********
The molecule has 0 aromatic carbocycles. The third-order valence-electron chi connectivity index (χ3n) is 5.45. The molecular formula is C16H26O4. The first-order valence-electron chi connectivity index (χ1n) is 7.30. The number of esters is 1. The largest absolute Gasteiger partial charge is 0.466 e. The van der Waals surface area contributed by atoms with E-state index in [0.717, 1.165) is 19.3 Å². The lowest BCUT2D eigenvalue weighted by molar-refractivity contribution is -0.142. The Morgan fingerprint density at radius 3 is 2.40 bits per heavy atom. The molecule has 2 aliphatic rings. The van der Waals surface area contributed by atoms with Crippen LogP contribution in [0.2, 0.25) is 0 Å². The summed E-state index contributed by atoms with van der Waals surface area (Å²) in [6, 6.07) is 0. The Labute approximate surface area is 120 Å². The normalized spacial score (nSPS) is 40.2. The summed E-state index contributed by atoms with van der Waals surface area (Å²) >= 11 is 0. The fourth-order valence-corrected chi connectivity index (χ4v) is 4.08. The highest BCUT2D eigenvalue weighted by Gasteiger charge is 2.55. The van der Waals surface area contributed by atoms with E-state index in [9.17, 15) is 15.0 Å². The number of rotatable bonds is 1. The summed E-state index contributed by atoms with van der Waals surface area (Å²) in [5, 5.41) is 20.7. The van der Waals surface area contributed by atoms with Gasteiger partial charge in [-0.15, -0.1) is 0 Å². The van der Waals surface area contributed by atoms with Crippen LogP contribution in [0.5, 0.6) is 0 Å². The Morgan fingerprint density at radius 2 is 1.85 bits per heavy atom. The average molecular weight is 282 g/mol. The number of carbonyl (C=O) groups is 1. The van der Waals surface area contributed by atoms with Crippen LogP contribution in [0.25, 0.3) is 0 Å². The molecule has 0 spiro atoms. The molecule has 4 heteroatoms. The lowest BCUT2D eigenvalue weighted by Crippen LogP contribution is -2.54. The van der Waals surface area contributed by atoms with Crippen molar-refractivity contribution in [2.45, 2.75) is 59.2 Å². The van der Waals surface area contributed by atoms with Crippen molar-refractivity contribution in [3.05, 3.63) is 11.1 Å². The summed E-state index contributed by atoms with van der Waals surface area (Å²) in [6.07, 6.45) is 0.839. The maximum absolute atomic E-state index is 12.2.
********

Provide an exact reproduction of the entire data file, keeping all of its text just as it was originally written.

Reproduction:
The molecule has 0 aromatic carbocycles. The third-order valence-electron chi connectivity index (χ3n) is 5.45. The molecular formula is C16H26O4. The first-order valence-electron chi connectivity index (χ1n) is 7.30. The number of esters is 1. The largest absolute Gasteiger partial charge is 0.466 e. The van der Waals surface area contributed by atoms with E-state index in [0.717, 1.165) is 19.3 Å². The lowest BCUT2D eigenvalue weighted by molar-refractivity contribution is -0.142. The Morgan fingerprint density at radius 3 is 2.40 bits per heavy atom. The molecule has 2 aliphatic rings. The van der Waals surface area contributed by atoms with Crippen LogP contribution in [0.2, 0.25) is 0 Å². The summed E-state index contributed by atoms with van der Waals surface area (Å²) in [6, 6.07) is 0. The Labute approximate surface area is 120 Å². The normalized spacial score (nSPS) is 40.2. The summed E-state index contributed by atoms with van der Waals surface area (Å²) >= 11 is 0. The fourth-order valence-corrected chi connectivity index (χ4v) is 4.08. The highest BCUT2D eigenvalue weighted by Gasteiger charge is 2.55. The van der Waals surface area contributed by atoms with E-state index in [9.17, 15) is 15.0 Å². The number of rotatable bonds is 1. The summed E-state index contributed by atoms with van der Waals surface area (Å²) in [5, 5.41) is 20.7. The van der Waals surface area contributed by atoms with Gasteiger partial charge in [-0.15, -0.1) is 0 Å². The van der Waals surface area contributed by atoms with Crippen LogP contribution in [0.5, 0.6) is 0 Å². The Morgan fingerprint density at radius 2 is 1.85 bits per heavy atom. The average molecular weight is 282 g/mol. The number of carbonyl (C=O) groups is 1. The van der Waals surface area contributed by atoms with Crippen LogP contribution in [0.25, 0.3) is 0 Å². The molecule has 0 spiro atoms. The molecule has 4 heteroatoms. The lowest BCUT2D eigenvalue weighted by Crippen LogP contribution is -2.54. The van der Waals surface area contributed by atoms with Crippen molar-refractivity contribution in [2.45, 2.75) is 59.2 Å². The van der Waals surface area contributed by atoms with Crippen molar-refractivity contribution in [3.05, 3.63) is 11.1 Å². The summed E-state index contributed by atoms with van der Waals surface area (Å²) in [6.07, 6.45) is 0.839. The maximum absolute atomic E-state index is 12.2.